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|U.S. Classification||385/42, 385/48, 385/49|
|International Classification||G02B6/42, G02B6/36, G02B6/25, G02B6/28|
|Cooperative Classification||G02B6/2835, G02B6/36, G02B6/4202, G02B6/25|
|European Classification||G02B6/25, G02B6/28B6H|
|Feb 7, 2003||AS||Assignment|
Owner name: GOULD OPTRONICS INC., MARYLAND
Free format text: ASSIGNMENT OF ASSIGNORS INTEREST;ASSIGNOR:PILEVAR, SAEED;REEL/FRAME:013744/0076
Effective date: 20030207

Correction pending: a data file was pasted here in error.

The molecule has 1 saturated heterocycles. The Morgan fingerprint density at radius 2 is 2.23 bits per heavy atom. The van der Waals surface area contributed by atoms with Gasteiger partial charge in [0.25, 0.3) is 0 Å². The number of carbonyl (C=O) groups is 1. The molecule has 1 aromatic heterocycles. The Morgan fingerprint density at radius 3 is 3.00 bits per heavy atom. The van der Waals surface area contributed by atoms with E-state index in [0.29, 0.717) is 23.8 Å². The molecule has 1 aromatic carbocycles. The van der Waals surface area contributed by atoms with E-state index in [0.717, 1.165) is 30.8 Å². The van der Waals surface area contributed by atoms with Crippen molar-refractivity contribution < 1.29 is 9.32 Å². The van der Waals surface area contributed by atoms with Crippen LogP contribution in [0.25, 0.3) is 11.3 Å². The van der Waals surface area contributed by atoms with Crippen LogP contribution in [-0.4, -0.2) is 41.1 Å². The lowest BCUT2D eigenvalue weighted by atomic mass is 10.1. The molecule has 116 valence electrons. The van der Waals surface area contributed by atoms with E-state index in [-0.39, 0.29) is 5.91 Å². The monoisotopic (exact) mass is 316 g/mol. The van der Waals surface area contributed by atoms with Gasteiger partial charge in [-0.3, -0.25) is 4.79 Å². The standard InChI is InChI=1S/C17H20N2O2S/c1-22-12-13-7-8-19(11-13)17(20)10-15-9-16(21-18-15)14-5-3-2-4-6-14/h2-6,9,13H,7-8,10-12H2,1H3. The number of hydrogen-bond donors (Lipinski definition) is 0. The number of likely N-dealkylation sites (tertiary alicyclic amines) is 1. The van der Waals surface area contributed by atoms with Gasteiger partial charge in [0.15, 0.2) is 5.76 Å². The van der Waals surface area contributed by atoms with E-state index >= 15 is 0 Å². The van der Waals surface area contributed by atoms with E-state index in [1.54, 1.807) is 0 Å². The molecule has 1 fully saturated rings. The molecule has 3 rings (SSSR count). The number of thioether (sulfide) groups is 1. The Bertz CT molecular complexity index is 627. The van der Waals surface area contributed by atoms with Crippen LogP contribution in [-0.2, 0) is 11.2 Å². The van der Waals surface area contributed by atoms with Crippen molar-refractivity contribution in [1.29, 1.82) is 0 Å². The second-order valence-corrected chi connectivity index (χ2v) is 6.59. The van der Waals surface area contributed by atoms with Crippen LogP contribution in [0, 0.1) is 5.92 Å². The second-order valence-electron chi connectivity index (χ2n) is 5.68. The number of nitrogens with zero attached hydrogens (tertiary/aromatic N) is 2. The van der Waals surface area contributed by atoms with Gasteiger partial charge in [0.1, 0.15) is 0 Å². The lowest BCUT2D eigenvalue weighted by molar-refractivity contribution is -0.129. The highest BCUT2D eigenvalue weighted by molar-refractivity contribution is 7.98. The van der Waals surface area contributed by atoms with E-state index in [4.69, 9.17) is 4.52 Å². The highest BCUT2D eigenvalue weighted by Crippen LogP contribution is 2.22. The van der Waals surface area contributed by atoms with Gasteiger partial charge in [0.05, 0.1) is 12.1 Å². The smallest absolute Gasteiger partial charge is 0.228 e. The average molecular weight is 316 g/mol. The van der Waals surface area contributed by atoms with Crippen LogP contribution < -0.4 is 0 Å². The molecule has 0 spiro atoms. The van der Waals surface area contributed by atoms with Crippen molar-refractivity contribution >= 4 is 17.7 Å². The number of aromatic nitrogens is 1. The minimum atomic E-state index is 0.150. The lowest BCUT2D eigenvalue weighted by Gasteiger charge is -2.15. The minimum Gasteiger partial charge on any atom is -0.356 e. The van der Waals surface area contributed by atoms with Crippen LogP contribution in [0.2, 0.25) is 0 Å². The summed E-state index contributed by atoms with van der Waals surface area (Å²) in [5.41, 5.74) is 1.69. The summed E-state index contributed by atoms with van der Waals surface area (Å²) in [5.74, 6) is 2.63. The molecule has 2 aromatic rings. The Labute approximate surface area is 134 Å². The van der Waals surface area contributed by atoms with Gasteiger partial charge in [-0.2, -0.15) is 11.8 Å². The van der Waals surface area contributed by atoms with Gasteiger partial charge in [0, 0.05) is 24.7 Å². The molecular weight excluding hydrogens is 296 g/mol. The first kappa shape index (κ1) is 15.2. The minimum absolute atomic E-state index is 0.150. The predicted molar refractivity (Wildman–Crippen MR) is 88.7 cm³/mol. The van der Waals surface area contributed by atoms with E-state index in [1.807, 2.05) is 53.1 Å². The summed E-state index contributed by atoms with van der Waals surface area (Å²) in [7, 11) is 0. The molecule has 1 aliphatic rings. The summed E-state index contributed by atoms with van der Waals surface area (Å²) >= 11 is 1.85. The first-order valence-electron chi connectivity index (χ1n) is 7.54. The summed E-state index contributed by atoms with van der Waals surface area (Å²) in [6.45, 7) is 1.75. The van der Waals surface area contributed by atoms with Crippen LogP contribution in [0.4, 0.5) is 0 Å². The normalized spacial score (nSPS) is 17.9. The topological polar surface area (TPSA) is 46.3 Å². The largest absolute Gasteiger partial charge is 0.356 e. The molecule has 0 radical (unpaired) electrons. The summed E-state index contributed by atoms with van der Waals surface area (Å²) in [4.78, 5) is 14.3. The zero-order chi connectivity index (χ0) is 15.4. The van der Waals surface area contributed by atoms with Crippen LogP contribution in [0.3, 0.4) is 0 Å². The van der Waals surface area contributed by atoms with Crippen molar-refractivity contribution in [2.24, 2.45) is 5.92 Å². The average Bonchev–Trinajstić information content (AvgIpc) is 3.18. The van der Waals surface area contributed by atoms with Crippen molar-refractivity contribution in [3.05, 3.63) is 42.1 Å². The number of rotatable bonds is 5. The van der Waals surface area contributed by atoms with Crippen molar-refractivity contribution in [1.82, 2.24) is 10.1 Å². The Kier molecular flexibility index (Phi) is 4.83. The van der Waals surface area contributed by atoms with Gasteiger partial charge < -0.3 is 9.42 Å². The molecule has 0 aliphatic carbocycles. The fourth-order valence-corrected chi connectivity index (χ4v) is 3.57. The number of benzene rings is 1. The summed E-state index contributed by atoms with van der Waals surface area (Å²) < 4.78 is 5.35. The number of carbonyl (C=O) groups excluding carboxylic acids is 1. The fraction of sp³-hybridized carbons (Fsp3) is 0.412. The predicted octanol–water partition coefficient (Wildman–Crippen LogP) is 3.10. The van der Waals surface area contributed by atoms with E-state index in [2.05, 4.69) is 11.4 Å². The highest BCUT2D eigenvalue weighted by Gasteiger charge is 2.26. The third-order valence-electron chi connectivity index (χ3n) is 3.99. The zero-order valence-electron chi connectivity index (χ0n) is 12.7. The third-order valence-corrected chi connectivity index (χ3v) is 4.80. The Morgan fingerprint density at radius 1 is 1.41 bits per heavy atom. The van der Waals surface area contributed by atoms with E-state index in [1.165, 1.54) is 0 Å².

|Apr 26, 2004||AS||Assignment|
Owner name: GOI ACQUISITION LLC, MARYLAND
Free format text: ASSIGNMENT OF ASSIGNORS INTEREST;ASSIGNOR:GOULD OPTRONICS, INC.;REEL/FRAME:015251/0872
Effective date: 20040419
|Sep 8, 2008||REMI||Maintenance fee reminder mailed|
|Sep 17, 2008||FPAY||Fee payment|
Year of fee payment: 4
|Sep 17, 2008||SULP||Surcharge for late payment|
|Aug 8, 2012||FPAY||Fee payment|
Year of fee payment: 8